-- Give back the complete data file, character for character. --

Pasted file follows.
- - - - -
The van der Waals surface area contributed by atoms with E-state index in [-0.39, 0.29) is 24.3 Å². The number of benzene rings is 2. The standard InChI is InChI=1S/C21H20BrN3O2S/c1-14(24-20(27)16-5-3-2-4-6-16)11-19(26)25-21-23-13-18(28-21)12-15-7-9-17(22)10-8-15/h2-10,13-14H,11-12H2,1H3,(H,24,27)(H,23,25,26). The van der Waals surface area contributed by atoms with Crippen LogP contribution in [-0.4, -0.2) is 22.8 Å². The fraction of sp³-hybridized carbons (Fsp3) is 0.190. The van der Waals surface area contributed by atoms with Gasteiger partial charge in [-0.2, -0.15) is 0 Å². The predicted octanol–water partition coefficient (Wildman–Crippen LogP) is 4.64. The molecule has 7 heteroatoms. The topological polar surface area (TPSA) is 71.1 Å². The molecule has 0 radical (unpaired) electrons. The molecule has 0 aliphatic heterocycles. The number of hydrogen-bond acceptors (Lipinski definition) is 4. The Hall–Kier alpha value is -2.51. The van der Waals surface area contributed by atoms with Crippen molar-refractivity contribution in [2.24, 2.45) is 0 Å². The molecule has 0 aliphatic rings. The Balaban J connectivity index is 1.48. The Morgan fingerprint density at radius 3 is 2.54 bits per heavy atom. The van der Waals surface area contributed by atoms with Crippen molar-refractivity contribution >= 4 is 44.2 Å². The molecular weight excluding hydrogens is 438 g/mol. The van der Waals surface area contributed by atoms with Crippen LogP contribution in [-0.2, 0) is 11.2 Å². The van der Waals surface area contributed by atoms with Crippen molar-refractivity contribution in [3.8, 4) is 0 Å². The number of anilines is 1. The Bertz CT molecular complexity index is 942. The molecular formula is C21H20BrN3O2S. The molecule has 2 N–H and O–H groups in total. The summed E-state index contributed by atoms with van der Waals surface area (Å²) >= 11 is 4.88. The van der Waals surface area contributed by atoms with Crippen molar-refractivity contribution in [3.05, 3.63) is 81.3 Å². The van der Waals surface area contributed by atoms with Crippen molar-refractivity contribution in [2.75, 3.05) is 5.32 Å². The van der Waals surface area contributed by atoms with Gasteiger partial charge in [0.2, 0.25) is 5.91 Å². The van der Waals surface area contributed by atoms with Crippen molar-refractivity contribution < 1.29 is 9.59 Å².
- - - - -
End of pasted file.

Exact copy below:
The van der Waals surface area contributed by atoms with E-state index in [-0.39, 0.29) is 24.3 Å². The number of benzene rings is 2. The standard InChI is InChI=1S/C21H20BrN3O2S/c1-14(24-20(27)16-5-3-2-4-6-16)11-19(26)25-21-23-13-18(28-21)12-15-7-9-17(22)10-8-15/h2-10,13-14H,11-12H2,1H3,(H,24,27)(H,23,25,26). The van der Waals surface area contributed by atoms with Crippen LogP contribution in [-0.4, -0.2) is 22.8 Å². The fraction of sp³-hybridized carbons (Fsp3) is 0.190. The van der Waals surface area contributed by atoms with Gasteiger partial charge in [-0.2, -0.15) is 0 Å². The predicted octanol–water partition coefficient (Wildman–Crippen LogP) is 4.64. The molecule has 7 heteroatoms. The topological polar surface area (TPSA) is 71.1 Å². The molecule has 0 radical (unpaired) electrons. The molecule has 0 aliphatic heterocycles. The number of hydrogen-bond acceptors (Lipinski definition) is 4. The Hall–Kier alpha value is -2.51. The van der Waals surface area contributed by atoms with Crippen molar-refractivity contribution in [2.24, 2.45) is 0 Å². The molecule has 0 aliphatic rings. The Balaban J connectivity index is 1.48. The Morgan fingerprint density at radius 3 is 2.54 bits per heavy atom. The van der Waals surface area contributed by atoms with Crippen molar-refractivity contribution >= 4 is 44.2 Å². The molecular weight excluding hydrogens is 438 g/mol. The van der Waals surface area contributed by atoms with Crippen LogP contribution in [-0.2, 0) is 11.2 Å². The van der Waals surface area contributed by atoms with Crippen molar-refractivity contribution in [3.8, 4) is 0 Å². The number of anilines is 1. The Bertz CT molecular complexity index is 942. The molecular formula is C21H20BrN3O2S. The molecule has 2 N–H and O–H groups in total. The summed E-state index contributed by atoms with van der Waals surface area (Å²) >= 11 is 4.88. The van der Waals surface area contributed by atoms with Crippen molar-refractivity contribution in [3.05, 3.63) is 81.3 Å². The van der Waals surface area contributed by atoms with Crippen molar-refractivity contribution in [2.75, 3.05) is 5.32 Å². The van der Waals surface area contributed by atoms with Gasteiger partial charge in [0.2, 0.25) is 5.91 Å². The van der Waals surface area contributed by atoms with Crippen molar-refractivity contribution < 1.29 is 9.59 Å².